AURORA, Colo. — Wednesday marks 29 years since the day a 19-year-old ambushed and murdered four people inside a Chuck E. Cheese in Aurora.
On the evening of Dec. 14, 1993, Nathan Dunlap killed four employees of an Aurora Chuck E. Cheese while they cleaned up the restaurant after hours. The victims were identified as Sylvia Crowell, 19, Ben Grant, 17, Margaret Kohlberg, 50, and Colleen O'Connor, 17. They all died from gunshots to the head.
In addition, Dunlap also nearly killed Bobby Stephens, who was 20 at the time. Stephens had been shot in the jaw but managed to escape.
Dunlap, who was 19 years old at the time of the shooting, then fled the scene.
He was arrested about 12 hours later on Dec. 15, 1993 for investigation of four counts of first-degree murder and one count of attempted murder. He was later formally charged with the murders.
Dunlap was fired from the family restaurant over the summer after arguing with a kitchen manager over work hours, employees said.
Authorities say Dunlap took police to a gym bag outside a building near his mother’s home that contained a semiautomatic handgun, six rounds of ammunition and a pair of gloves.
During the trial, prosecutors said the gunman was seeking revenge after being fired from his job there as a cook. He entered the restaurant, hid in a restroom and emerged after closing, prosecutors said.
Phil Cherner, one of Dunlap's attorneys, said Dunlap had undiagnosed bipolar disorder at the time of the crime, and that his attitude had changed since the state prison system began medicating him in 2006.
In 1996, Dunlap was convicted by a jury of multiple counts of first-degree murder, attempted murder, robbery, theft and burglary. He was sentenced to death in Arapahoe County on four counts of first-degree murder.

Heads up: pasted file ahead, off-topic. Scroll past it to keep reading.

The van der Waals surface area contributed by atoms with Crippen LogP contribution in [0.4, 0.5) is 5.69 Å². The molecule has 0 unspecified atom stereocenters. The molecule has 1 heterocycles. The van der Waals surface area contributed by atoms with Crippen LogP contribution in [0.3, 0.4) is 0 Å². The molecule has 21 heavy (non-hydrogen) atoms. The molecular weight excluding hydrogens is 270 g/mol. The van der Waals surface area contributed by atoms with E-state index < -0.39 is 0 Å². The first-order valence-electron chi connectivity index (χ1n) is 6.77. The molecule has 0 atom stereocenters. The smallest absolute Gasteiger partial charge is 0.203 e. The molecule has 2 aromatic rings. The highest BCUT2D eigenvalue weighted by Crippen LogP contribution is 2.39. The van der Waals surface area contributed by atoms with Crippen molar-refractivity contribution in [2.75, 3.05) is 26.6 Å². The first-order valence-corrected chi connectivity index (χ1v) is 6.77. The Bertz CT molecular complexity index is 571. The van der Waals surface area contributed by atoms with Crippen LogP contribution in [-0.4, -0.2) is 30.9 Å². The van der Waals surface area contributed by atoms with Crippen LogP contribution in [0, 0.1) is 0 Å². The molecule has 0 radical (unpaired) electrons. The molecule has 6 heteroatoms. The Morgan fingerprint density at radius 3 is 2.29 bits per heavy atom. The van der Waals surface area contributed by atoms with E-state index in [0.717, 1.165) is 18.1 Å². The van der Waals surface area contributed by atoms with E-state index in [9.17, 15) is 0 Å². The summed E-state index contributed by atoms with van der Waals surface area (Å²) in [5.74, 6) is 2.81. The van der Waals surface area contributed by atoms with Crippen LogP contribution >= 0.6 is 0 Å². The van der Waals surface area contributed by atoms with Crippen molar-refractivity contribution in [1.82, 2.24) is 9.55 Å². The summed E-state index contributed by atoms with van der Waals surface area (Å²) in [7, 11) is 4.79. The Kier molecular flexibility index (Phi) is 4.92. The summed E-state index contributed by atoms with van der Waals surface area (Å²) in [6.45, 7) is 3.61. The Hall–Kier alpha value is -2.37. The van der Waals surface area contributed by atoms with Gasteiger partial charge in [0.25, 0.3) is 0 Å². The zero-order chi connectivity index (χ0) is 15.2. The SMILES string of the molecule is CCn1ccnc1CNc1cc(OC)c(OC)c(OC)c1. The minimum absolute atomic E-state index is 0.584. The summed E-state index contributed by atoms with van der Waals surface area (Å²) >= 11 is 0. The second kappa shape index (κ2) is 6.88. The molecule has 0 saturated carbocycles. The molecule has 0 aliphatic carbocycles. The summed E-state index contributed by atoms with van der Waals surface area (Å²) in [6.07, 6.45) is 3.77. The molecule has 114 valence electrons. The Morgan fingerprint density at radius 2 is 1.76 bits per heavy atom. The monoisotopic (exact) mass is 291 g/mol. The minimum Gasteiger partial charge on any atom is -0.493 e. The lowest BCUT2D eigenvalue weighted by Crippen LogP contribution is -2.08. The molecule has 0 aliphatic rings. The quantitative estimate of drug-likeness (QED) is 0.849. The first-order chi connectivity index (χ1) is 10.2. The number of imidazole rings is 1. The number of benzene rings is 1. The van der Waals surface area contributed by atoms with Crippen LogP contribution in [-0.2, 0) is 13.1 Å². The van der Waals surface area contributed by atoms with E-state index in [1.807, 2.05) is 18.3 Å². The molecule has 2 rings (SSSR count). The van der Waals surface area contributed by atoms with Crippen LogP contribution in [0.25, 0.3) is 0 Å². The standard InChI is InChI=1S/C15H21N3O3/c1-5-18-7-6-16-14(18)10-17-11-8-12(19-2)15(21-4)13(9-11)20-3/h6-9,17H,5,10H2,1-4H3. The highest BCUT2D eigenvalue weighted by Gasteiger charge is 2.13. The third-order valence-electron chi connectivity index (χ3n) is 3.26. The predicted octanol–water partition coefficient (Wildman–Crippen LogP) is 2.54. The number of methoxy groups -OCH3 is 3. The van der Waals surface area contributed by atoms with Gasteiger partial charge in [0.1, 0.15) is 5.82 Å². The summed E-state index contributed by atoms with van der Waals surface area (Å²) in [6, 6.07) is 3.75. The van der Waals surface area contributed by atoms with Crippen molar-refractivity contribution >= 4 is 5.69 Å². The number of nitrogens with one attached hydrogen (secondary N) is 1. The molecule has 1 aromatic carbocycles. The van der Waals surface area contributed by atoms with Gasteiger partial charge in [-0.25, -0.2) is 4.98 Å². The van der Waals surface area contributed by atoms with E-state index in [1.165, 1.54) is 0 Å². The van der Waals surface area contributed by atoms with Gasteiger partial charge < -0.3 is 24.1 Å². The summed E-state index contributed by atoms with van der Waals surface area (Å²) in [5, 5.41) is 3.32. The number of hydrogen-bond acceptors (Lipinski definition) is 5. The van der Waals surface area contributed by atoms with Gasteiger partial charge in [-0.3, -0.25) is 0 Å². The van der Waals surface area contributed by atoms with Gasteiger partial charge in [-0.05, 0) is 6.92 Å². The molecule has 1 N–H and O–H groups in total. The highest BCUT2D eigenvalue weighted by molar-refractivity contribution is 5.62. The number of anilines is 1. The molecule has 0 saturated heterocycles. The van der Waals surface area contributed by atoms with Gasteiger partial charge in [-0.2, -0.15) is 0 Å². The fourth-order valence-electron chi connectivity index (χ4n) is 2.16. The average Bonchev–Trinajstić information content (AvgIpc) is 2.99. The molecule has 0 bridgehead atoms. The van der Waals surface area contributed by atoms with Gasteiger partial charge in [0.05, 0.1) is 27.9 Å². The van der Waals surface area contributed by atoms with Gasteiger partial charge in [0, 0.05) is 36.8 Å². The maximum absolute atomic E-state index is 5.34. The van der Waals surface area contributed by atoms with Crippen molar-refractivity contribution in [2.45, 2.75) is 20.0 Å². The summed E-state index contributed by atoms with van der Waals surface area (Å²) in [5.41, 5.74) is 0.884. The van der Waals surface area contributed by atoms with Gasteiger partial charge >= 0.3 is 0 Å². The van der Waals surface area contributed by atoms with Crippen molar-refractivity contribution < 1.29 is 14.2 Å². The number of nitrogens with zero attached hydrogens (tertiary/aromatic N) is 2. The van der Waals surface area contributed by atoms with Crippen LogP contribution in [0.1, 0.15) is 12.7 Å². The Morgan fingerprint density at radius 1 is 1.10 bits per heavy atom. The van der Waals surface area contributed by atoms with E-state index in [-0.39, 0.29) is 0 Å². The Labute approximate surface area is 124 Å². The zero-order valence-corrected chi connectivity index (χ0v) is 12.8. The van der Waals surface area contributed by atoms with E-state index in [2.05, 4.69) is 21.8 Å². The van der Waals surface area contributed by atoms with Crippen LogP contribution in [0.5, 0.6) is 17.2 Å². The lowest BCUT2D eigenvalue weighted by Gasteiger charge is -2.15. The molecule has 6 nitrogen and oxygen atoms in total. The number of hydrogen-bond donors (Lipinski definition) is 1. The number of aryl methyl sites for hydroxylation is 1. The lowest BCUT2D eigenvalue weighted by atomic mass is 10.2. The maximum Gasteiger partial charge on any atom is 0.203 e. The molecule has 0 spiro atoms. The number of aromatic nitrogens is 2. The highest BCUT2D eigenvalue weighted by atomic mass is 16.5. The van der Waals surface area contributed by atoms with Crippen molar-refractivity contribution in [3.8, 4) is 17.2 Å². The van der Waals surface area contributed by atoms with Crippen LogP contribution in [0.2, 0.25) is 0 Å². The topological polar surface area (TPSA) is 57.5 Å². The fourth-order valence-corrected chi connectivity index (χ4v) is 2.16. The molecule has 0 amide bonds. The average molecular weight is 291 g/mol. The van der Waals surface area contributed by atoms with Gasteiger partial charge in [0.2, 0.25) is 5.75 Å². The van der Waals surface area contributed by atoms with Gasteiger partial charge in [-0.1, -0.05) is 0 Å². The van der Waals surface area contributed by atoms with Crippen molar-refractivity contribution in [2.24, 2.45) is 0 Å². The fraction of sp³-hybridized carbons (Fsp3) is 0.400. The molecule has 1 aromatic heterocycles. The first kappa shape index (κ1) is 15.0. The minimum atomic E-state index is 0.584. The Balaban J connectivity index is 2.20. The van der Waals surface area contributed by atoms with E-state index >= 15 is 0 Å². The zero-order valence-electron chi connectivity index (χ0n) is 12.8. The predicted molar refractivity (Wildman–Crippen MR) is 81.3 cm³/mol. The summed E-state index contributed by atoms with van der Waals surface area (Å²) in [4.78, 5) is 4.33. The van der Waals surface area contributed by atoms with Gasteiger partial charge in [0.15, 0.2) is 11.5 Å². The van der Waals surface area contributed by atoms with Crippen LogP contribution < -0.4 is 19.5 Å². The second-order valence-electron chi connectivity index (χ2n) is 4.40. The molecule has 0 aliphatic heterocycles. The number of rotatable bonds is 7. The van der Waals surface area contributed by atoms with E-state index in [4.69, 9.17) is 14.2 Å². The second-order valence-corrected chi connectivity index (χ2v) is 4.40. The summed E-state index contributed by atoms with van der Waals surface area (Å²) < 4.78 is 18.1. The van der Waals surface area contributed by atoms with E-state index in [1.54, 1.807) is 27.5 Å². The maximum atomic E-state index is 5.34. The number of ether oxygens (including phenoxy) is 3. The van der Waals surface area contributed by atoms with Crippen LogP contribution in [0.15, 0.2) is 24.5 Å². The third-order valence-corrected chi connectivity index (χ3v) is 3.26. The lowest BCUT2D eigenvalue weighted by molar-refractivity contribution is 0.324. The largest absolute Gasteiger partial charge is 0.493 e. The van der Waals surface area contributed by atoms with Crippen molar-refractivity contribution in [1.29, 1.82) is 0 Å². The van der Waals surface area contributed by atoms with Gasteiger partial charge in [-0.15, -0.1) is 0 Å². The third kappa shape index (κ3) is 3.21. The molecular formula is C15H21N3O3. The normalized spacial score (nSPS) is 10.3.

On May 1, 2013, he had exhausted all of his appeals and the District Court in Arapahoe County issued a warrant for his execution sometime between the dates of Aug. 18-23, 2013. He submitted a petition for executive clemency and on May 22, 2013, then-Gov. John Hickenlooper granted him a temporary reprieve from the death sentence.
His decision to block the execution of Dunlap for as long as he is governor infuriated victims’ relatives and drew quick criticism from Republicans ahead of the 2014 election.
Dunlap's attorney, Cherner, said Dunlap was "grateful. His expressions of remorse were genuine. He is truly sad for what happened."
On March 23, 2020, Colorado Gov. Jared Polis signed a bill to repeal the state’s death penalty and commuted the sentences of the three men on the state’s death row to life in prison without the possibility of parole. Dunlap was one of those three.
"No punishment for Offender No. 89148, death or life imprisonment without possibility of parole, can bring back the victims or lessen the pain and heartache he has caused," Polis said in the executive order. "My decision today is not a commentary on the moral or ethical implications of the death penalty in our society; rather it is a reflection of current law in Colorado, where the death penalty has been abolished."